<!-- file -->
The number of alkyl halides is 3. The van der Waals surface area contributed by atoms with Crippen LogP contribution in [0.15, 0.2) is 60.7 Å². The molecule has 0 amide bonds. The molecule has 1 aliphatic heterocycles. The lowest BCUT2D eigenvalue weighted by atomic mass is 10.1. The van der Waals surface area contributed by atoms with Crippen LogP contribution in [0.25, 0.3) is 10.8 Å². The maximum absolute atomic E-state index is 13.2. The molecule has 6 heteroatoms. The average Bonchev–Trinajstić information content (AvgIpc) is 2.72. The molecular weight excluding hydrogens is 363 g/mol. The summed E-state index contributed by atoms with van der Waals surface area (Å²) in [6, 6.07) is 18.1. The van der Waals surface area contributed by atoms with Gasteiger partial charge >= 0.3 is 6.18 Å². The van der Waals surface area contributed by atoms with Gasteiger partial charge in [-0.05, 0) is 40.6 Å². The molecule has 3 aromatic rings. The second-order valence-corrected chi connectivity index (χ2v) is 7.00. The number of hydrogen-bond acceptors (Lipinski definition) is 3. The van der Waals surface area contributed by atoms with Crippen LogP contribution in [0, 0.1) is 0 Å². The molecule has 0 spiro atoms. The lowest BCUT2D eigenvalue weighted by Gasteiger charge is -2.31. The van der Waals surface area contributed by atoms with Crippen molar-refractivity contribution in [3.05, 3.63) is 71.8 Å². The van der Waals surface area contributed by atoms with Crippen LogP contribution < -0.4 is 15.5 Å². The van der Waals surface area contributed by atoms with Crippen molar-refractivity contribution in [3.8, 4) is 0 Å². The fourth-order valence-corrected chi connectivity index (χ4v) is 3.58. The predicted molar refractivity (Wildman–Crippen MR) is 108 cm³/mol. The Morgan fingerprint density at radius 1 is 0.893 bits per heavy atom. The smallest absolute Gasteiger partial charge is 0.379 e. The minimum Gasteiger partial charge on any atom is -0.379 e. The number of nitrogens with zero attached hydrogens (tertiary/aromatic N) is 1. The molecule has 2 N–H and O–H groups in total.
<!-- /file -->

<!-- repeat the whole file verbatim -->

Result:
The number of alkyl halides is 3. The van der Waals surface area contributed by atoms with Crippen LogP contribution in [0.15, 0.2) is 60.7 Å². The molecule has 0 amide bonds. The molecule has 1 aliphatic heterocycles. The lowest BCUT2D eigenvalue weighted by atomic mass is 10.1. The van der Waals surface area contributed by atoms with Crippen LogP contribution in [0.25, 0.3) is 10.8 Å². The maximum absolute atomic E-state index is 13.2. The molecule has 6 heteroatoms. The average Bonchev–Trinajstić information content (AvgIpc) is 2.72. The molecular weight excluding hydrogens is 363 g/mol. The summed E-state index contributed by atoms with van der Waals surface area (Å²) in [6, 6.07) is 18.1. The van der Waals surface area contributed by atoms with Gasteiger partial charge >= 0.3 is 6.18 Å². The van der Waals surface area contributed by atoms with Gasteiger partial charge in [-0.05, 0) is 40.6 Å². The molecule has 3 aromatic rings. The second-order valence-corrected chi connectivity index (χ2v) is 7.00. The number of hydrogen-bond acceptors (Lipinski definition) is 3. The van der Waals surface area contributed by atoms with Crippen LogP contribution in [0, 0.1) is 0 Å². The molecule has 0 spiro atoms. The lowest BCUT2D eigenvalue weighted by Gasteiger charge is -2.31. The van der Waals surface area contributed by atoms with Crippen molar-refractivity contribution in [3.05, 3.63) is 71.8 Å². The van der Waals surface area contributed by atoms with Crippen LogP contribution < -0.4 is 15.5 Å². The van der Waals surface area contributed by atoms with Crippen molar-refractivity contribution in [3.8, 4) is 0 Å². The fourth-order valence-corrected chi connectivity index (χ4v) is 3.58. The predicted molar refractivity (Wildman–Crippen MR) is 108 cm³/mol. The Morgan fingerprint density at radius 1 is 0.893 bits per heavy atom. The smallest absolute Gasteiger partial charge is 0.379 e. The minimum Gasteiger partial charge on any atom is -0.379 e. The number of nitrogens with zero attached hydrogens (tertiary/aromatic N) is 1. The molecule has 2 N–H and O–H groups in total.